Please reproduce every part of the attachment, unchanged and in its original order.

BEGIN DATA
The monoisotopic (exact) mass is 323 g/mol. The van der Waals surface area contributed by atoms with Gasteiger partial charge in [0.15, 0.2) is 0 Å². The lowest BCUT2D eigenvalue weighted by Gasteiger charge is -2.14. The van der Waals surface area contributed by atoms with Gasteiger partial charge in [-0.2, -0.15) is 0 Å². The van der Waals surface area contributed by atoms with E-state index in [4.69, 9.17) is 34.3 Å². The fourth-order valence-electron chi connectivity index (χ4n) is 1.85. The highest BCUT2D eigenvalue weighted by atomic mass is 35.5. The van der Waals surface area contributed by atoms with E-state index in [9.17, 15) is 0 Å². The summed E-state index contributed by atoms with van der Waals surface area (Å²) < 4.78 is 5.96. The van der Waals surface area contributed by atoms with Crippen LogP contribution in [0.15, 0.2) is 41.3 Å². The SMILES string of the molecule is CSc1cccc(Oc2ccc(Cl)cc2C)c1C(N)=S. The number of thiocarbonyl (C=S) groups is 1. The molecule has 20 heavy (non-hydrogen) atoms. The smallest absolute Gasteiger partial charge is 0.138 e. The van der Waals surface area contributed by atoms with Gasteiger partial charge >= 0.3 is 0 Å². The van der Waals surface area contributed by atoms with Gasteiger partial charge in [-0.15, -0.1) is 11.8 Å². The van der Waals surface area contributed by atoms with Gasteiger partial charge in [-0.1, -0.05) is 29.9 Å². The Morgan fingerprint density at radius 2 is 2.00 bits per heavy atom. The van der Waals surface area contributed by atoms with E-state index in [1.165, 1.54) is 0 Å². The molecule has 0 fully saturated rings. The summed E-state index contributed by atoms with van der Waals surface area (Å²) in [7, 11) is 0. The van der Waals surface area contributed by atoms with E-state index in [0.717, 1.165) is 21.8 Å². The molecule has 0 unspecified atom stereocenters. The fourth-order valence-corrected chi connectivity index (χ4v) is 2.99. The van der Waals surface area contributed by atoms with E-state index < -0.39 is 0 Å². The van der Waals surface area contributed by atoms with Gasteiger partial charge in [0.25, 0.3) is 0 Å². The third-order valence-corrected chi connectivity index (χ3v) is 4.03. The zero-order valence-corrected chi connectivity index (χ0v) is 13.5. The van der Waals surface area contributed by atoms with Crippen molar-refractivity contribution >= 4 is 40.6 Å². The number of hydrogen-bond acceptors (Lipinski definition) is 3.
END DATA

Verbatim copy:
The monoisotopic (exact) mass is 323 g/mol. The van der Waals surface area contributed by atoms with Gasteiger partial charge in [0.15, 0.2) is 0 Å². The lowest BCUT2D eigenvalue weighted by Gasteiger charge is -2.14. The van der Waals surface area contributed by atoms with Gasteiger partial charge in [-0.2, -0.15) is 0 Å². The van der Waals surface area contributed by atoms with E-state index in [4.69, 9.17) is 34.3 Å². The fourth-order valence-electron chi connectivity index (χ4n) is 1.85. The highest BCUT2D eigenvalue weighted by atomic mass is 35.5. The van der Waals surface area contributed by atoms with E-state index in [9.17, 15) is 0 Å². The summed E-state index contributed by atoms with van der Waals surface area (Å²) < 4.78 is 5.96. The van der Waals surface area contributed by atoms with Crippen LogP contribution in [0.15, 0.2) is 41.3 Å². The SMILES string of the molecule is CSc1cccc(Oc2ccc(Cl)cc2C)c1C(N)=S. The number of thiocarbonyl (C=S) groups is 1. The molecule has 20 heavy (non-hydrogen) atoms. The smallest absolute Gasteiger partial charge is 0.138 e. The van der Waals surface area contributed by atoms with Gasteiger partial charge >= 0.3 is 0 Å². The van der Waals surface area contributed by atoms with Gasteiger partial charge in [-0.15, -0.1) is 11.8 Å². The van der Waals surface area contributed by atoms with Gasteiger partial charge in [-0.1, -0.05) is 29.9 Å². The Morgan fingerprint density at radius 2 is 2.00 bits per heavy atom. The van der Waals surface area contributed by atoms with E-state index in [1.165, 1.54) is 0 Å². The molecule has 0 fully saturated rings. The summed E-state index contributed by atoms with van der Waals surface area (Å²) in [7, 11) is 0. The van der Waals surface area contributed by atoms with E-state index in [0.717, 1.165) is 21.8 Å². The molecule has 0 unspecified atom stereocenters. The fourth-order valence-corrected chi connectivity index (χ4v) is 2.99. The van der Waals surface area contributed by atoms with E-state index < -0.39 is 0 Å². The van der Waals surface area contributed by atoms with Gasteiger partial charge in [0.25, 0.3) is 0 Å². The third-order valence-corrected chi connectivity index (χ3v) is 4.03. The zero-order valence-corrected chi connectivity index (χ0v) is 13.5. The van der Waals surface area contributed by atoms with Crippen molar-refractivity contribution >= 4 is 40.6 Å². The number of hydrogen-bond acceptors (Lipinski definition) is 3.